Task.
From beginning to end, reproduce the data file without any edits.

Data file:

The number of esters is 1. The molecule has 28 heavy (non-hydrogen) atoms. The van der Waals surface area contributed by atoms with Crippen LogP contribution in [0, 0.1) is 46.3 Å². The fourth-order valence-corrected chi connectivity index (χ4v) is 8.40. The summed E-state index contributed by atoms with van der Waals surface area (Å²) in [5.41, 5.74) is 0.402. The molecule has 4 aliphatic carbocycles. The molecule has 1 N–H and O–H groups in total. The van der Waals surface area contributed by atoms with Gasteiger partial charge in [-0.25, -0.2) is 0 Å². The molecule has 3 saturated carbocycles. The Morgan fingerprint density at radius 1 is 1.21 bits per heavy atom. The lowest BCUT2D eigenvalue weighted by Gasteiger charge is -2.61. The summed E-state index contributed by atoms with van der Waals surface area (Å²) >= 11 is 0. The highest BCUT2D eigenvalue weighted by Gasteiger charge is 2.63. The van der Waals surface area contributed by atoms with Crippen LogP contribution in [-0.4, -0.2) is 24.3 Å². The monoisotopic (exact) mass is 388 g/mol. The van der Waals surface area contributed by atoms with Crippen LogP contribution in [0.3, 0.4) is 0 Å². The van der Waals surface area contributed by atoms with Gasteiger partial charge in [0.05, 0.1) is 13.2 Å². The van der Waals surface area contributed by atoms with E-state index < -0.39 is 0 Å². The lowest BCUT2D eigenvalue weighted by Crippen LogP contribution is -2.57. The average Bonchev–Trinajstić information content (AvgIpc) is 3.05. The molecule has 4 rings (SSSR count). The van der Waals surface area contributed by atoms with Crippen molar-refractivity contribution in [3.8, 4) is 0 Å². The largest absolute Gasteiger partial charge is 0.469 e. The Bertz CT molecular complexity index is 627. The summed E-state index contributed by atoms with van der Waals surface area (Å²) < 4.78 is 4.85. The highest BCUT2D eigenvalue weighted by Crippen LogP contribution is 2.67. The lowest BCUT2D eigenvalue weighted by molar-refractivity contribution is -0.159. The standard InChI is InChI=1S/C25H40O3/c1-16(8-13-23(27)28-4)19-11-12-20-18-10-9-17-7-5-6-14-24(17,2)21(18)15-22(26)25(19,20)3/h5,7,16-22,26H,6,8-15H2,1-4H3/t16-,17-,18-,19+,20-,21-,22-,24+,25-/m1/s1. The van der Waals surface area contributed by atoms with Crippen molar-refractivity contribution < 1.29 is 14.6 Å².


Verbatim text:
The number of esters is 1. The molecule has 28 heavy (non-hydrogen) atoms. The van der Waals surface area contributed by atoms with Crippen LogP contribution in [0, 0.1) is 46.3 Å². The fourth-order valence-corrected chi connectivity index (χ4v) is 8.40. The summed E-state index contributed by atoms with van der Waals surface area (Å²) in [5.41, 5.74) is 0.402. The molecule has 4 aliphatic carbocycles. The molecule has 1 N–H and O–H groups in total. The van der Waals surface area contributed by atoms with Gasteiger partial charge in [-0.25, -0.2) is 0 Å². The molecule has 3 saturated carbocycles. The Morgan fingerprint density at radius 1 is 1.21 bits per heavy atom. The lowest BCUT2D eigenvalue weighted by Gasteiger charge is -2.61. The summed E-state index contributed by atoms with van der Waals surface area (Å²) >= 11 is 0. The highest BCUT2D eigenvalue weighted by Gasteiger charge is 2.63. The van der Waals surface area contributed by atoms with Crippen LogP contribution in [-0.4, -0.2) is 24.3 Å². The monoisotopic (exact) mass is 388 g/mol. The van der Waals surface area contributed by atoms with Crippen LogP contribution in [0.3, 0.4) is 0 Å². The van der Waals surface area contributed by atoms with Gasteiger partial charge in [0.05, 0.1) is 13.2 Å². The van der Waals surface area contributed by atoms with E-state index < -0.39 is 0 Å². The lowest BCUT2D eigenvalue weighted by Crippen LogP contribution is -2.57. The average Bonchev–Trinajstić information content (AvgIpc) is 3.05. The molecule has 4 rings (SSSR count). The van der Waals surface area contributed by atoms with Crippen molar-refractivity contribution in [3.8, 4) is 0 Å². The largest absolute Gasteiger partial charge is 0.469 e. The Bertz CT molecular complexity index is 627. The summed E-state index contributed by atoms with van der Waals surface area (Å²) < 4.78 is 4.85. The highest BCUT2D eigenvalue weighted by Crippen LogP contribution is 2.67. The lowest BCUT2D eigenvalue weighted by molar-refractivity contribution is -0.159. The standard InChI is InChI=1S/C25H40O3/c1-16(8-13-23(27)28-4)19-11-12-20-18-10-9-17-7-5-6-14-24(17,2)21(18)15-22(26)25(19,20)3/h5,7,16-22,26H,6,8-15H2,1-4H3/t16-,17-,18-,19+,20-,21-,22-,24+,25-/m1/s1. The van der Waals surface area contributed by atoms with Crippen molar-refractivity contribution < 1.29 is 14.6 Å².